The last paragraph of the column I submitted last week stated, “We have survived many things together: war, depression, Watergate, political rancor and the uncertainty of the future. Together, we will survive the horrible events of last Wednesday. Regardless of political affiliation, let us work together to keep America united and strong.”
I wanted to end last week’s column on that positive note. We are all in this together. Regardless of the rancor demonstrated during the violent protests in Washington D.C., we need to stand together as Americans.
The situation goes well beyond the events of just one day. The chasm that divides our political parties has grown over the decades. The left-wing of the Democratic Party appears to be moving farther left and the right-wing of the Republican Party is edging more to the right.
I really appreciate the words of Theodore Roosevelt. Over 100 years ago, President Roosevelt observed, “This country will not be a good place for any us to live in unless we make it a good place for all of us to live in.”
He’s right. The United States has always been referred to as a melting pot. Immigrants, people of all nations, have combined to make this nation the strongest and best nation in the world. Our differing backgrounds, thoughts, ideals, and values have combined to make us strong.
A recent Pew report was titled, “The Partisan Divide on Political Views Grows Even Wider.” The report details the results of a huge survey about social and political views in America.
The authors noted, “divisions between Republicans and Democrats on fundamental political values … reached record levels during Barack Obama’s presidency. In Donald Trump’s first year as president, these gaps have grown even larger.”
We used to encourage people to “meet in the middle,” to achieve compromise to get things done. Stories are still told about how two of our leaders, who were divided by political ideology – President Ronald Reagan and Speaker of the House Tip O’Neill – would meet in the Oval Office after hours to have a few cocktails and talk.
It is said they accomplished more sharing a little bourbon together than they ever did sharing a conference room. The key to their success would appear to be that they were willing to sit respectfully and talk.
As we apparently become more entrenched in the issues that divide us, we would be wise to review the words and wisdom of President Abraham Lincoln. In 1858, as he prepared to run for the Illinois senate seat, he gave his famous speech that started, “A house divided against itself cannot stand.”
Lincoln was specifically talking about the issue of slavery that was literally about to split the nation. It took a war to resolve the issue of slavery.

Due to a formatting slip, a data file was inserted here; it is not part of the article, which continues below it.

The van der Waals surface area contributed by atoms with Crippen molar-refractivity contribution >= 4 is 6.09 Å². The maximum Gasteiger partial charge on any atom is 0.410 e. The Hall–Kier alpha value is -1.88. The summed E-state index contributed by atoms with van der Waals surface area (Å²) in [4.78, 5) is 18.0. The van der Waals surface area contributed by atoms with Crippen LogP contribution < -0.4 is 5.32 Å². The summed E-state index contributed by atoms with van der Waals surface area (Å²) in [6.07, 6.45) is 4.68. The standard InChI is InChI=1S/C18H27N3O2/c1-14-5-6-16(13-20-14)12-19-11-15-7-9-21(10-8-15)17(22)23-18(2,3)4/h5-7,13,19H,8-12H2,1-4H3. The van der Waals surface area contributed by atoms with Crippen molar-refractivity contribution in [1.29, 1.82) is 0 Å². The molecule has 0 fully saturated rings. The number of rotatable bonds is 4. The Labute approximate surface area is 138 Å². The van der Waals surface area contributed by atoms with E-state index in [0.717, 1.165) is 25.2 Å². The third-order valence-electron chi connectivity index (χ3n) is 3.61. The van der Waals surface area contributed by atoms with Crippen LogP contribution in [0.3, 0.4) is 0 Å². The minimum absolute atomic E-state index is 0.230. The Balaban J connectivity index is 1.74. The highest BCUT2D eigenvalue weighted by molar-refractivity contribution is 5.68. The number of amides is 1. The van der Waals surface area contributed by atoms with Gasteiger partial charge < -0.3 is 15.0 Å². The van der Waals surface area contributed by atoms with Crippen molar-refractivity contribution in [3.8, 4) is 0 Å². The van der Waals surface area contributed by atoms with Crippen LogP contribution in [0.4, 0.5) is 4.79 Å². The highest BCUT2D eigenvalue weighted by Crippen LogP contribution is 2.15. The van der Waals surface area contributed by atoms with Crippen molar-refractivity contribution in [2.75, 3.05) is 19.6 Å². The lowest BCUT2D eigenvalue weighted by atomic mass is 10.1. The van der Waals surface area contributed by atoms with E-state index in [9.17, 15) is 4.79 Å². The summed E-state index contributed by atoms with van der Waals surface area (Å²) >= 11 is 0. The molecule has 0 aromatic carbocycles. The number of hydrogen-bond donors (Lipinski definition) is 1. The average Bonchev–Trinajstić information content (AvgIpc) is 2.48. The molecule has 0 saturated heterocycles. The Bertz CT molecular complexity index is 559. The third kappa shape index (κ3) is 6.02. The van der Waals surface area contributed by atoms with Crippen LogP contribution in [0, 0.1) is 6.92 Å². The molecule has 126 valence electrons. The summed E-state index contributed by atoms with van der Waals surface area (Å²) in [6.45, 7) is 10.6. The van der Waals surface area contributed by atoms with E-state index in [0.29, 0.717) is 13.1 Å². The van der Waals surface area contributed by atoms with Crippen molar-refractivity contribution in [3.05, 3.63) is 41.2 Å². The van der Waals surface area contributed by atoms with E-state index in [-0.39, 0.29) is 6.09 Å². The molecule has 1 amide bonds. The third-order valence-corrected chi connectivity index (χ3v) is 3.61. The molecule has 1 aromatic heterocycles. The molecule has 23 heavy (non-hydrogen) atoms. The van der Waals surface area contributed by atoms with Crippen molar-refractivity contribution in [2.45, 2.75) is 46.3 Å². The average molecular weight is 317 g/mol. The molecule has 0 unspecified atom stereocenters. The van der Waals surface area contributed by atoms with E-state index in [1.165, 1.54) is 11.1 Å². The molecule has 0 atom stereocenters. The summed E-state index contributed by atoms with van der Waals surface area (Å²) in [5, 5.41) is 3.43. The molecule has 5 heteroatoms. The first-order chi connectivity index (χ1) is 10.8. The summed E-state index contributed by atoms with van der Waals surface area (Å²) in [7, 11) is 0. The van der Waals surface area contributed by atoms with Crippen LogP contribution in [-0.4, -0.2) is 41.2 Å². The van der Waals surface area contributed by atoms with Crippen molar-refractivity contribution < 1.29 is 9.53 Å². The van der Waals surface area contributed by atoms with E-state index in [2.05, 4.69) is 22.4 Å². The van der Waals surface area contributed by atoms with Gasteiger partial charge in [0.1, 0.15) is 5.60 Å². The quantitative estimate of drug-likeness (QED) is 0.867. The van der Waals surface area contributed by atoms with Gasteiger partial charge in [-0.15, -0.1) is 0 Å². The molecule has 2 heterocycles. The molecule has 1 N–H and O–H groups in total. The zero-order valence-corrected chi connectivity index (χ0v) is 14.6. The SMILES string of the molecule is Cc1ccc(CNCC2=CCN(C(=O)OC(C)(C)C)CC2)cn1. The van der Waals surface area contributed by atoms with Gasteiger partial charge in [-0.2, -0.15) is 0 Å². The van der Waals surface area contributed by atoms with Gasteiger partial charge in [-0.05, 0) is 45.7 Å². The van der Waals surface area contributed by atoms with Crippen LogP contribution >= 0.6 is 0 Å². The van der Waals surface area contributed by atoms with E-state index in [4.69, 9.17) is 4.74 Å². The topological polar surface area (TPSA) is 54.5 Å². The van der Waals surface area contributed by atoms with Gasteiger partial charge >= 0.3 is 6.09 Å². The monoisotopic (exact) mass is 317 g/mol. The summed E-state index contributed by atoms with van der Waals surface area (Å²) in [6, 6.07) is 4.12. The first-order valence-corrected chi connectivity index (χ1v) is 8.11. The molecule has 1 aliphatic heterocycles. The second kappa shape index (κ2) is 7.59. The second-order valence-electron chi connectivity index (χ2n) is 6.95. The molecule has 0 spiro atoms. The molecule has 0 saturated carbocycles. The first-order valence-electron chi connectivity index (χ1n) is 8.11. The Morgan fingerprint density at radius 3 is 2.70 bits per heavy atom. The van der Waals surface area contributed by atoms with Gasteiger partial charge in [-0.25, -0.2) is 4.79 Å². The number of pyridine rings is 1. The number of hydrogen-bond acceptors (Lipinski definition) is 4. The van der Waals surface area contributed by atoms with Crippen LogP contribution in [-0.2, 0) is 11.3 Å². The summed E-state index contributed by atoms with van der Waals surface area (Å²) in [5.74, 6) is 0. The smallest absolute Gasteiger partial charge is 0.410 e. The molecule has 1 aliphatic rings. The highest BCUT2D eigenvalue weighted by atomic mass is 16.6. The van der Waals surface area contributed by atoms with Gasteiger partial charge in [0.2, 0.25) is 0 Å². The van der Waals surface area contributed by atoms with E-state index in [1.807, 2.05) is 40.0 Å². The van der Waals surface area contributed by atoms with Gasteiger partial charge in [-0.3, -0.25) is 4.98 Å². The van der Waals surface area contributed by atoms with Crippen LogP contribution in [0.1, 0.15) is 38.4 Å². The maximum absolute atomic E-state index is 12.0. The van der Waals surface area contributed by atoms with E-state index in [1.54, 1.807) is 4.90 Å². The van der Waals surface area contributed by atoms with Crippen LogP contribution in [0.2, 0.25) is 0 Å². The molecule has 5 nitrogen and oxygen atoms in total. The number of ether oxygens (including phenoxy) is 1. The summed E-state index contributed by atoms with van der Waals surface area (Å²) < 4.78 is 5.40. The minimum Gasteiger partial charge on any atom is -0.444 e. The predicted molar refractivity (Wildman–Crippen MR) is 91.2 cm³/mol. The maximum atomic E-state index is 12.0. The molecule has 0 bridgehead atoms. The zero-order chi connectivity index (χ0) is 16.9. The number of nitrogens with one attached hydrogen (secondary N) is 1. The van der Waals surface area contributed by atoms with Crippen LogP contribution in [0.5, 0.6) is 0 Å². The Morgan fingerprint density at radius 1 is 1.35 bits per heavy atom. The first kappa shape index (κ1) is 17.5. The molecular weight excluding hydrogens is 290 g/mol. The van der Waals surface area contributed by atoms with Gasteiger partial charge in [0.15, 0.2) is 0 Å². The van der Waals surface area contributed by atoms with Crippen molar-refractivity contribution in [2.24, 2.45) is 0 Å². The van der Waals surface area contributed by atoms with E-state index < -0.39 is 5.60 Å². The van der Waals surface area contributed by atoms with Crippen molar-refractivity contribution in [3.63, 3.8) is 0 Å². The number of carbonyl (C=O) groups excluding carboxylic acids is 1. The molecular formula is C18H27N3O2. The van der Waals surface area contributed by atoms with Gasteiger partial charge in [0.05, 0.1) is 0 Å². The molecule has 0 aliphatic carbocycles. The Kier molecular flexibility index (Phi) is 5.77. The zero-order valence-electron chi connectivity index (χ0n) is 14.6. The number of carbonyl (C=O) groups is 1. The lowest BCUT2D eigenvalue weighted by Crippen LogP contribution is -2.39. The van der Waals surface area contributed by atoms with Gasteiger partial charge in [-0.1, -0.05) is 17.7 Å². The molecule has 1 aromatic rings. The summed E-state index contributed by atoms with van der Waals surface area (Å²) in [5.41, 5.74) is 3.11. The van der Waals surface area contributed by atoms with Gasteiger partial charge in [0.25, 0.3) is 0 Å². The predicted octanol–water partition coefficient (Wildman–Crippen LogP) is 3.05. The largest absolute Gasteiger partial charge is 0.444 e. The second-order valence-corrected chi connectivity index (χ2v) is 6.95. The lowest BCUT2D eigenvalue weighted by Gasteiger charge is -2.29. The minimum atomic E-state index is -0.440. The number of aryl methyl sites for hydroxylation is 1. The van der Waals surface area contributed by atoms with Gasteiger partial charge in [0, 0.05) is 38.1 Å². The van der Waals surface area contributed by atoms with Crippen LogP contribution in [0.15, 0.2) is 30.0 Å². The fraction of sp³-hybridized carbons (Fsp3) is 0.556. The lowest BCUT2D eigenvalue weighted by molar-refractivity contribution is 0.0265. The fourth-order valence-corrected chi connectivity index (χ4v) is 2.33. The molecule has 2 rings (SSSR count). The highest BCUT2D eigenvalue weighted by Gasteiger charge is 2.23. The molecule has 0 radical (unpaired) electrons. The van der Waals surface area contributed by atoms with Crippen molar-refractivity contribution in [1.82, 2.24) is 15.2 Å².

Sadly, the issues of race still divide people. We can and should pray about that those issues and work to resolve them, but there are numerous other issues that separate Americans.
Nearly a lifetime ago, while still in high school, I was taught that the United States of America is the great melting pot of the world. The meaning of that phrase is that people can come from numerous countries and ethnic backgrounds.
They then combine all that makes them unique with all the millions of others who are unique, and like various ingredients and spices, we come a huge melting pot. We combine who we are individually into something far better than each individual.
It’s like making an excellent stew.
Lately, I have heard people talk about America being less like a melting pot and more like a bowl of salad. In a bowl of salad all the differences are evident. Instead of the parts combining into something even better, in a salad, the flavors and textures remain separate.
The crispness and flavor of each ingredient is still distinct, and they enhance the flavor of the other ingredients.
As a society, that means we do not have to give away who we are, our individual thoughts and values. We can remain distinctly individual, while still adding to the greatness of other citizens. I like that idea.
Disagreement does not mean we that we stand divided. The old saying, “We can disagree without being disagreeable,” is still a valid statement.
We can disagree on issues without resorting to violence. We can disagree on issues and still be united in the love of this country.
Again, as stated before; “We have survived many things together, war, depression, Watergate, political rancor and the uncertainty of the future. Together, we will survive the horrible events of last Wednesday. Regardless of political affiliation, let us work together to keep America united and strong.”
Randy Riley is a former Mayor of Wilmington and former Clinton County Commissioner.